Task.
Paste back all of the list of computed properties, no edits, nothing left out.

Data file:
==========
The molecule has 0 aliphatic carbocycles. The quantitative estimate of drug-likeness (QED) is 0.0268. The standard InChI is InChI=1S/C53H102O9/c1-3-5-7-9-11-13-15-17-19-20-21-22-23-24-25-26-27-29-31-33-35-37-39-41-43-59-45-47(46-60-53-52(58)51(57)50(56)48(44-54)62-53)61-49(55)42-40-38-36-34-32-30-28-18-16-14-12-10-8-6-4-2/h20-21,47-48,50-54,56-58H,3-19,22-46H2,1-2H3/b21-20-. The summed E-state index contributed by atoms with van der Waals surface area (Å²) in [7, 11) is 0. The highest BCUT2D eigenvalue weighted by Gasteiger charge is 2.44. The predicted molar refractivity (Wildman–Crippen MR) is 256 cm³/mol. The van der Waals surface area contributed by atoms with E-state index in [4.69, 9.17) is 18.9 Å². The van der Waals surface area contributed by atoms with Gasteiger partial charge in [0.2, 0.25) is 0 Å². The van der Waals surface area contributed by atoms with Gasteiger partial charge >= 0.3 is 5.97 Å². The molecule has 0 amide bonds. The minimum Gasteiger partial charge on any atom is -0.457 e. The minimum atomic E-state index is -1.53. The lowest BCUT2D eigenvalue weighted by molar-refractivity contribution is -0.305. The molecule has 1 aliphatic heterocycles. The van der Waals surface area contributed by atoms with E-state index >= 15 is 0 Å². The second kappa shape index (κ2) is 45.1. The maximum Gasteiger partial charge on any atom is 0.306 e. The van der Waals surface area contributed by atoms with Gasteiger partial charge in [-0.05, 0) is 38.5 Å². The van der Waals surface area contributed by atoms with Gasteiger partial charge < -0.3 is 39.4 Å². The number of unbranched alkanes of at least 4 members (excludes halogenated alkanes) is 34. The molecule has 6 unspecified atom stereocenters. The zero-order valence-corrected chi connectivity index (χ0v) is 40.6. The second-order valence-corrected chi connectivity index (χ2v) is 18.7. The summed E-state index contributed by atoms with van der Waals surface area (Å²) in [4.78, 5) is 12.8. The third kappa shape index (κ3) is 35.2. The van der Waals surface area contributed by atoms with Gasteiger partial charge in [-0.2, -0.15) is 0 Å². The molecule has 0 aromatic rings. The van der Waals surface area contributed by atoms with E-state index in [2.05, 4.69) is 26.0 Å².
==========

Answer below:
The molecule has 0 aliphatic carbocycles. The quantitative estimate of drug-likeness (QED) is 0.0268. The standard InChI is InChI=1S/C53H102O9/c1-3-5-7-9-11-13-15-17-19-20-21-22-23-24-25-26-27-29-31-33-35-37-39-41-43-59-45-47(46-60-53-52(58)51(57)50(56)48(44-54)62-53)61-49(55)42-40-38-36-34-32-30-28-18-16-14-12-10-8-6-4-2/h20-21,47-48,50-54,56-58H,3-19,22-46H2,1-2H3/b21-20-. The summed E-state index contributed by atoms with van der Waals surface area (Å²) in [7, 11) is 0. The highest BCUT2D eigenvalue weighted by Gasteiger charge is 2.44. The predicted molar refractivity (Wildman–Crippen MR) is 256 cm³/mol. The van der Waals surface area contributed by atoms with E-state index in [4.69, 9.17) is 18.9 Å². The van der Waals surface area contributed by atoms with Gasteiger partial charge in [0.2, 0.25) is 0 Å². The van der Waals surface area contributed by atoms with Gasteiger partial charge >= 0.3 is 5.97 Å². The molecule has 0 amide bonds. The minimum Gasteiger partial charge on any atom is -0.457 e. The minimum atomic E-state index is -1.53. The lowest BCUT2D eigenvalue weighted by molar-refractivity contribution is -0.305. The molecule has 1 aliphatic heterocycles. The van der Waals surface area contributed by atoms with E-state index >= 15 is 0 Å². The second kappa shape index (κ2) is 45.1. The maximum Gasteiger partial charge on any atom is 0.306 e. The van der Waals surface area contributed by atoms with Gasteiger partial charge in [-0.05, 0) is 38.5 Å². The van der Waals surface area contributed by atoms with Gasteiger partial charge < -0.3 is 39.4 Å². The number of unbranched alkanes of at least 4 members (excludes halogenated alkanes) is 34. The molecule has 6 unspecified atom stereocenters. The zero-order valence-corrected chi connectivity index (χ0v) is 40.6. The second-order valence-corrected chi connectivity index (χ2v) is 18.7. The summed E-state index contributed by atoms with van der Waals surface area (Å²) in [4.78, 5) is 12.8. The third kappa shape index (κ3) is 35.2. The van der Waals surface area contributed by atoms with Gasteiger partial charge in [-0.2, -0.15) is 0 Å². The molecule has 0 aromatic rings. The van der Waals surface area contributed by atoms with E-state index in [2.05, 4.69) is 26.0 Å².